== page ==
Teach the T Cells: Learned Immunosuppressive Placebo Responses in Renal Transplant Patients

Teach the T cells
Teach the T Cells – Learned Immunosuppressive Placebo

After organ transplantation or chronic inflammatory autoimmune diseases, patients depend on immunosuppressive medication for the rest of their lives, which can cause severe side effects. A recent study published in the Proceedings of the National Academy of Sciences of the United States of America (PNAS) suggests that learned immunosuppressive placebo responses increased efficacy of immunosuppressive medication in renal transplant patients who were already on immunosuppressive treatment.

These data provide evidence that behavioral conditioning of drug responses may be a promising tool that could be used as a placebo-based dose reduction strategy in ongoing immunopharmacological regimen, the aim being to limit unwanted drug side effects and to improve treatment efficacy.

Akin to other physiological responses, immune functions can be modified through associative conditioning procedures as part of a learned placebo response. The neurobiological and immunological mechanisms steering these behavioral conditioned effects in immune responses have been partially analyzed in a model of taste-immune learning in rats.

When repeatedly pairing the calcineurin inhibitor and immunosuppressive drug cyclosporine A (CsA) (unconditioned stimulus/US) with a saccharine taste (conditioned stimulus/CS) during the learning phase (acquisition), the re-exposure to the conditioned stimulus (sweet saccharine taste) during evocation is inducing a learned immunosuppressive response reflected by an inhibition of T cell activity and cytokine production (IL-2, IFN-γ), and cytokine mRNA expression.

The conditioned immunosuppressive effects using CsA as an unconditioned stimulus are centrally mediated via the insular cortex and the amygdala. In the periphery, the learned inhibition of calcineurin activity in lymphocytes seemed to be mainly mediated via noradrenergic innervation of lymphatic organs such as the spleen and b-adrenoceptor-dependent mechanisms.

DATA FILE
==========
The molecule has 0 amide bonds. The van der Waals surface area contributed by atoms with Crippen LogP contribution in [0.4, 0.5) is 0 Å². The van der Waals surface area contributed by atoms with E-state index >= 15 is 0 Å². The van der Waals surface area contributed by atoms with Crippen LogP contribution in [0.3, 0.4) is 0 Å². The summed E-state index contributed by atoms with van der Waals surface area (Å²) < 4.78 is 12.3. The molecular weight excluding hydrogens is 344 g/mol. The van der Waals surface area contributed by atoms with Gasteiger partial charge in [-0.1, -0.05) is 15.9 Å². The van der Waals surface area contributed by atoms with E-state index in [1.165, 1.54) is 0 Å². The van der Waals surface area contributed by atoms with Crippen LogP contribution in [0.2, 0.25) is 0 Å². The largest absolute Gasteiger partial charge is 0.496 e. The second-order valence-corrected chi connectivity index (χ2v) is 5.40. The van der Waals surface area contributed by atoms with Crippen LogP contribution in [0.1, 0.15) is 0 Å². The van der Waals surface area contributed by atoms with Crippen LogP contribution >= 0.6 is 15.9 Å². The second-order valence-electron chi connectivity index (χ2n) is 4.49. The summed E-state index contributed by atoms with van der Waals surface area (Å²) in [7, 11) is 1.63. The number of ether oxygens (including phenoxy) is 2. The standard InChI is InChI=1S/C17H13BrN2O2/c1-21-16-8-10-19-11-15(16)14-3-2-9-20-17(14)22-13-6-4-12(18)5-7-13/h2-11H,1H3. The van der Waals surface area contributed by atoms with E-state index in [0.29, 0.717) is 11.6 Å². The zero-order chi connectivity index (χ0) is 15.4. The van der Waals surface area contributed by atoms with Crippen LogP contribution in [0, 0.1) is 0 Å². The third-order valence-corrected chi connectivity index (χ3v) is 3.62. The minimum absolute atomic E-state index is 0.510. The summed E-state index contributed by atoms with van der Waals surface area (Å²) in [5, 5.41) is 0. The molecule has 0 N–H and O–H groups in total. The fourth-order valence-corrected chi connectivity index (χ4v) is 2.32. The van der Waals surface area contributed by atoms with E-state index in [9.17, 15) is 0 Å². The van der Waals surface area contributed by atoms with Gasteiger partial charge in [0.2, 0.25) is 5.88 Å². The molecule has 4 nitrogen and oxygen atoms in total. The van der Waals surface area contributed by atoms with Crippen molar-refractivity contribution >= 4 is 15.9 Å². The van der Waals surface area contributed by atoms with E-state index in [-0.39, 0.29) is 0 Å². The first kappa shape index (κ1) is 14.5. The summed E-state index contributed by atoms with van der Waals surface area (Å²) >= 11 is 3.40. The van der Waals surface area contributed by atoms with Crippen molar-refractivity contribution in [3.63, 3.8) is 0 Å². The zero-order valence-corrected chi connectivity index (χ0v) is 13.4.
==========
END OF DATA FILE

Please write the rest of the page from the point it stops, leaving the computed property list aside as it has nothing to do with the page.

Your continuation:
In addition, the potential clinical applicability of learned immunosuppressive responses has been convincingly demonstrated in rodents, where conditioned immune responses significantly reduced the mortality in animals with inflammatory autoimmune disease, significantly reduced allergic responses or prolonged the survival time of transplanted vascularized organs.

In humans, the learned immunosuppressive response can be reproduced during a second, unreinforced re-exposition to the conditioned stimulus (CS) and induced by associative learning solely and not via patient expectations. In addition, extinction of the learned immunosuppressive response can be inhibited when “sub-therapeutic” dosages of the immunosuppressant drug are applied together with the CS during prolonged evocation.

Based on these data in experimental animals and healthy humans the question arose, whether and to what extend patients already on long term immunosuppressive therapy with calcineurin inhibitors such as CsA of Tac could still develop a learned immunosuppression. In this study with kidney transplant patients, long term treated with immunosuppressive drugs cyclosporine A or tacrolimus, the introduction of a taste-immune conditioning procedure induced a significant learned inhibition of T cell proliferative capacity. The conditioning paradigm increased the effectiveness of the medications without any increase in medication dose.

These data provide a “proof of concept” that learned placebo responses in immune functions can be employed as additional therapy during immunosuppressive treatment in order to maximize treatment efficacy.

Source: Kirchhof J, Petrakova L, Brinkhoff A, Benson S, Schmidt J, Unteroberdörster M, Wilde B, Kaptchuk TJ, Witzke O, Schedlowski M.; Learned immunosuppressive placebo responses in renal transplant patients; Proc Natl Acad Sci U S A. 2018 Apr 17; 115:4223-4227.

Read More: PNAS